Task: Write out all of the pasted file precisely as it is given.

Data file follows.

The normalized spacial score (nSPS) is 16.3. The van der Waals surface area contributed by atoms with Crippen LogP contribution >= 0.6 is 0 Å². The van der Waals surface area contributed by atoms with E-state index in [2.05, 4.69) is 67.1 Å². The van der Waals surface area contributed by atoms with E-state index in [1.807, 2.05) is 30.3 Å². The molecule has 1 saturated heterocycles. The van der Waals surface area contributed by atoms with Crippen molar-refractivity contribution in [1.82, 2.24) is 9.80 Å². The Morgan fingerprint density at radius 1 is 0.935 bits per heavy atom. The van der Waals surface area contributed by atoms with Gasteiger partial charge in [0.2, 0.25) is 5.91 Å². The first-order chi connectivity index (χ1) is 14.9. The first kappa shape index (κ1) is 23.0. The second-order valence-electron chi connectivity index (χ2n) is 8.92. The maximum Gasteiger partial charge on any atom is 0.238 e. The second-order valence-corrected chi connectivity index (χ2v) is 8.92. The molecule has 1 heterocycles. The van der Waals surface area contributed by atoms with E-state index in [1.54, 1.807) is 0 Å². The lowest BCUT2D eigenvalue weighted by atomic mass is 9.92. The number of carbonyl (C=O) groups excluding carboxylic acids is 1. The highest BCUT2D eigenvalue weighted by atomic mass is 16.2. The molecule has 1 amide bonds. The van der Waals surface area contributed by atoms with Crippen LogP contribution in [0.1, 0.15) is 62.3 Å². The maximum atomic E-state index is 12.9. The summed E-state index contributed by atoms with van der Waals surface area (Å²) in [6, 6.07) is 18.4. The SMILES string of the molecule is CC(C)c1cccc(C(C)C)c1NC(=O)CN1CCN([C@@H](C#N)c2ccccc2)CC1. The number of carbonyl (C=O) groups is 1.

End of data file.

The normalized spacial score (nSPS) is 16.3. The van der Waals surface area contributed by atoms with Crippen LogP contribution >= 0.6 is 0 Å². The van der Waals surface area contributed by atoms with E-state index in [2.05, 4.69) is 67.1 Å². The van der Waals surface area contributed by atoms with E-state index in [1.807, 2.05) is 30.3 Å². The molecule has 1 saturated heterocycles. The van der Waals surface area contributed by atoms with Crippen molar-refractivity contribution in [1.82, 2.24) is 9.80 Å². The Morgan fingerprint density at radius 1 is 0.935 bits per heavy atom. The van der Waals surface area contributed by atoms with Gasteiger partial charge in [0.2, 0.25) is 5.91 Å². The first-order chi connectivity index (χ1) is 14.9. The first kappa shape index (κ1) is 23.0. The second-order valence-electron chi connectivity index (χ2n) is 8.92. The maximum Gasteiger partial charge on any atom is 0.238 e. The second-order valence-corrected chi connectivity index (χ2v) is 8.92. The molecule has 1 heterocycles. The van der Waals surface area contributed by atoms with E-state index in [1.54, 1.807) is 0 Å². The lowest BCUT2D eigenvalue weighted by atomic mass is 9.92. The number of carbonyl (C=O) groups excluding carboxylic acids is 1. The highest BCUT2D eigenvalue weighted by atomic mass is 16.2. The molecule has 1 amide bonds. The van der Waals surface area contributed by atoms with Crippen LogP contribution in [0.1, 0.15) is 62.3 Å². The maximum atomic E-state index is 12.9. The summed E-state index contributed by atoms with van der Waals surface area (Å²) in [6, 6.07) is 18.4. The SMILES string of the molecule is CC(C)c1cccc(C(C)C)c1NC(=O)CN1CCN([C@@H](C#N)c2ccccc2)CC1. The number of carbonyl (C=O) groups is 1.